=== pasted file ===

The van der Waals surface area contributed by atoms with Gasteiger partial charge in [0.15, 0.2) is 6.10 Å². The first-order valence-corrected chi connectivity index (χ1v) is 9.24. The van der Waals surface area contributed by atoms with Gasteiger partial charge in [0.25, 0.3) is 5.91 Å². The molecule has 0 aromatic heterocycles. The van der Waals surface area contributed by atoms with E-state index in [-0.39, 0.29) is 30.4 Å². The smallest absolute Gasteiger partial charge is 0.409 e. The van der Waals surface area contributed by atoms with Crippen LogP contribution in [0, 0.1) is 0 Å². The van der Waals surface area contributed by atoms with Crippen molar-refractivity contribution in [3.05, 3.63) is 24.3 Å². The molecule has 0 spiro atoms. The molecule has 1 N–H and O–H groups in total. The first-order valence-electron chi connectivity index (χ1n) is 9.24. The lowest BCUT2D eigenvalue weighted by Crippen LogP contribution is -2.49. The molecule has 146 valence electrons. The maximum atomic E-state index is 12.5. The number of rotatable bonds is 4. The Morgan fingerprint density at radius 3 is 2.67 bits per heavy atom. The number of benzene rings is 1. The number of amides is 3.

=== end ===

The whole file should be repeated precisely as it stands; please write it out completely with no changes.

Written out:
The van der Waals surface area contributed by atoms with Gasteiger partial charge in [0.15, 0.2) is 6.10 Å². The first-order valence-corrected chi connectivity index (χ1v) is 9.24. The van der Waals surface area contributed by atoms with Gasteiger partial charge in [0.25, 0.3) is 5.91 Å². The molecule has 0 aromatic heterocycles. The van der Waals surface area contributed by atoms with E-state index in [-0.39, 0.29) is 30.4 Å². The smallest absolute Gasteiger partial charge is 0.409 e. The van der Waals surface area contributed by atoms with Crippen LogP contribution in [0, 0.1) is 0 Å². The van der Waals surface area contributed by atoms with Crippen molar-refractivity contribution in [3.05, 3.63) is 24.3 Å². The molecule has 0 spiro atoms. The molecule has 1 N–H and O–H groups in total. The first-order valence-electron chi connectivity index (χ1n) is 9.24. The lowest BCUT2D eigenvalue weighted by Crippen LogP contribution is -2.49. The molecule has 146 valence electrons. The maximum atomic E-state index is 12.5. The number of rotatable bonds is 4. The Morgan fingerprint density at radius 3 is 2.67 bits per heavy atom. The number of benzene rings is 1. The number of amides is 3.